Published on 23 Jun 2022

African governments take urgent steps to counter wheat shortage

From export bans to price controls, governments across Africa are making market interventions to avert food crisis

male hand holding a wheat

Several African countries are grappling with wheat shortages as a result of the conflict between Russian and Ukraine. This has necessitated novel strategies to mitigate intense inflationary pressures, stem socio-economic grievances, and ensure food security.

Egypt is perhaps the most affected. The North African republic is the world’s largest wheat importer – spending as much as US$4.67bn in 2019 according to the Organisation for Economic Complexity – but 82% of these imports were sourced from Ukraine and Russia. As a result, it has had to weather two shocks: a direct shock to its ability to procure wheat, and a general uptick in the global price of wheat.

According to the Central Agency for Public Mobilization and Statistics (CAPMAS) Egypt’s annual consumer price inflation rose for a sixth consecutive month, to 15.3% in May. This is substantially higher than the Central Bank of Egypt’s target rate of 7% (+/- 2% ). At the heart of this are accelerating wheat and cereal prices. In preparation for the 2022/2023 budget, the government has raised its baseline wheat price from US$ 255 per ton to US$330 per ton.

Somalia and Benin, which import close to 100% of their wheat supply from Russia and Ukraine, have been similarly hit by the conflict, as have Sudan, Democratic Republic of Congo, Senegal,and Tanzania, which import between 60 and 75 percent of their wheat from these two European countries.

An array of interventions has emerged as African states navigate the wheat crunch. However, most centre around four phenomena – the release of strategic reserves, easing of import constraints, diversification of imports, and export bans.

The Egyptian government has doubled down strongly on the local market to ease wheat shortages. Farmers have been ordered to supply at least 60% of their harvest to the state, as opposed to 40% in 2021. As compensation, the government has offered to pay 20% more for its procurements; although, the final price of US$318.40 per tonne is lower than the current market price. In March, the government also put in place a three-month ban on the export of corn, lentils, beans, wheat, and wheat products, in addition to diversifying supply routes by issuing tenders to suppliers in France, Kazakhstan, the United States, and Romania. The government has also toyed with some unconventional measures such as a wheat-for-fertiliser deal with India in addition to appealing for funding from the World Bank and the IMF; progress on the deals is uncertain at present.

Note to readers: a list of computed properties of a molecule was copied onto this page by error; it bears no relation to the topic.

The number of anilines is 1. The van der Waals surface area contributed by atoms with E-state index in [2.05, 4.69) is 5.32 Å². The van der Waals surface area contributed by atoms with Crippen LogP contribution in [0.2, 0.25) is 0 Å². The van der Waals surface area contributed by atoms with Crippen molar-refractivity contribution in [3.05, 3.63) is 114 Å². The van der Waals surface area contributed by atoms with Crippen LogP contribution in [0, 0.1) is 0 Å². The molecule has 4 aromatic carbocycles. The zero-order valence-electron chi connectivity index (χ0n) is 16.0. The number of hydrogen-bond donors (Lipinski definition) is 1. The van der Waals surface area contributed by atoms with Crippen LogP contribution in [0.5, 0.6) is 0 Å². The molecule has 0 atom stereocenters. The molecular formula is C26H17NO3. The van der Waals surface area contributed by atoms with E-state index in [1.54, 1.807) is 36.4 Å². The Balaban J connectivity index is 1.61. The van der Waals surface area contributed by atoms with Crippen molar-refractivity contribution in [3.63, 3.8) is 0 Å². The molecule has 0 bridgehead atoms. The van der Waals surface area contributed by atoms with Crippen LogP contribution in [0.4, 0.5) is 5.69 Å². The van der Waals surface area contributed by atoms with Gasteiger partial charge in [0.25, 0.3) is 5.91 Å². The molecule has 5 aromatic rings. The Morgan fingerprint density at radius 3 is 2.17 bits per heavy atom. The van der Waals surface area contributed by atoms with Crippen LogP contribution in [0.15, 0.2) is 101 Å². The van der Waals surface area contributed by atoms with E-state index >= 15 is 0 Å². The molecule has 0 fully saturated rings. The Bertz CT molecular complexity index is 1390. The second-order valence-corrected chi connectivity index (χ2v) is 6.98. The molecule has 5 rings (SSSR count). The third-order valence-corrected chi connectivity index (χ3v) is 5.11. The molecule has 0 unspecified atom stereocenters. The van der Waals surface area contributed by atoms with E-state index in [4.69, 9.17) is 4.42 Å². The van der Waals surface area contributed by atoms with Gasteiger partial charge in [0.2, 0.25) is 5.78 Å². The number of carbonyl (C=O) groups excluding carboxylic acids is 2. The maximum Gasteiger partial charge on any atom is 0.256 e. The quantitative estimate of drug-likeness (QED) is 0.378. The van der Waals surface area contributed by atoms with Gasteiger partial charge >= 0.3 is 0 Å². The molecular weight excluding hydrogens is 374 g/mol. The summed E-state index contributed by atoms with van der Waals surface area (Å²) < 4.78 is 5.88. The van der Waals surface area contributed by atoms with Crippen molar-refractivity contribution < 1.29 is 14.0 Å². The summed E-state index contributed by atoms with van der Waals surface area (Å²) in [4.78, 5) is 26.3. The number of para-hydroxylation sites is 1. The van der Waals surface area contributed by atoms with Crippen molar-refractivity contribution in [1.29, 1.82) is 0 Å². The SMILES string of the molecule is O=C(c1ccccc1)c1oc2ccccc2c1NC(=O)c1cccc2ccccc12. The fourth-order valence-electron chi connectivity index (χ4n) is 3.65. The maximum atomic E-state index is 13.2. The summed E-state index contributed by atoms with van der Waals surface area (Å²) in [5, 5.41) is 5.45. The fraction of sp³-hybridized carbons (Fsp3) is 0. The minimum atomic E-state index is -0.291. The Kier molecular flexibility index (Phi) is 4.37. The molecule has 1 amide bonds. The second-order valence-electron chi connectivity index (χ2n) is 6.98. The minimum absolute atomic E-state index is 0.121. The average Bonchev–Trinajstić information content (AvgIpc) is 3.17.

Meanwhile, Zambia – which enjoyed a bumper harvest in 2021 with a 7% rise from the previous year – has been able to inject excess produce into the market, at lesser cost to the state. Cote d’Ivoire suspended all imported duties on wheat and wheat products for a three-month period in May, in the attempt to counter imported inflation and the resultant pressure on businesses and consumers. Similarly, African countries have sought to vary their suppliers in a bid to reduce their dependence and exposure to Russia and Ukraine. Rwanda, for instance, noted in March that it was looking at France as a potential wheat supplier. Finally, some like Ghana have gone the more protectionist route, with the country extending a ban on wheat and grain exports until September 2022.

What has been curiously lacking in the discourse on Africa’s adaption to the global wheat crunch are measures aimed at promoting endogenous agricultural growth. Nevertheless, this has not been remiss to organisations like United Nations International Fund for Agricultural Development (IFAD) which have reiterated the fact that the crisis offers an opportunity to fundamentally transform Africa’s agricultural sector. As per IFAD, sound investment in seed, soil, harvesting and storage technology can bolster output, especially in so-called breadbasket countries such as Zambia, Malawi, and the Democratic Republic of Congo. Meanwhile, the African Continental Free Trade Agreement can serve to facilitate an expansive and sustainable market.

However, it falls on the lap of policymakers to facilitate an environment that is ripe for such investment and long-term transformation. Troublingly, it appears at the moment that they are more fixated on more immediate solutions.



Africa could feed itself with the right infrastructure, DW, 13 June 2022

Egypt looks to local farmers as grain market tightens, Financial Times, 07 June 2022

Import: Ivory Coast suspends duties on wheat, UkrAgroConsult, 02 June 2022

Russian and Ukrainian wheat dependence in African and least developed countries 2022, Statista, 20 April 2022

Ghana and Uganda Ban Grain and Food Exports, All Africa, 28 May 2022

Africa’s new harvest: To transform agriculture, we must speed up innovations and collaboration, United Nations Africa Renewal Magazine, 11 April 2022

Zambia to export over 1 mln tonnes maize after bumper harvest, Nasdaq, 01 October 2021

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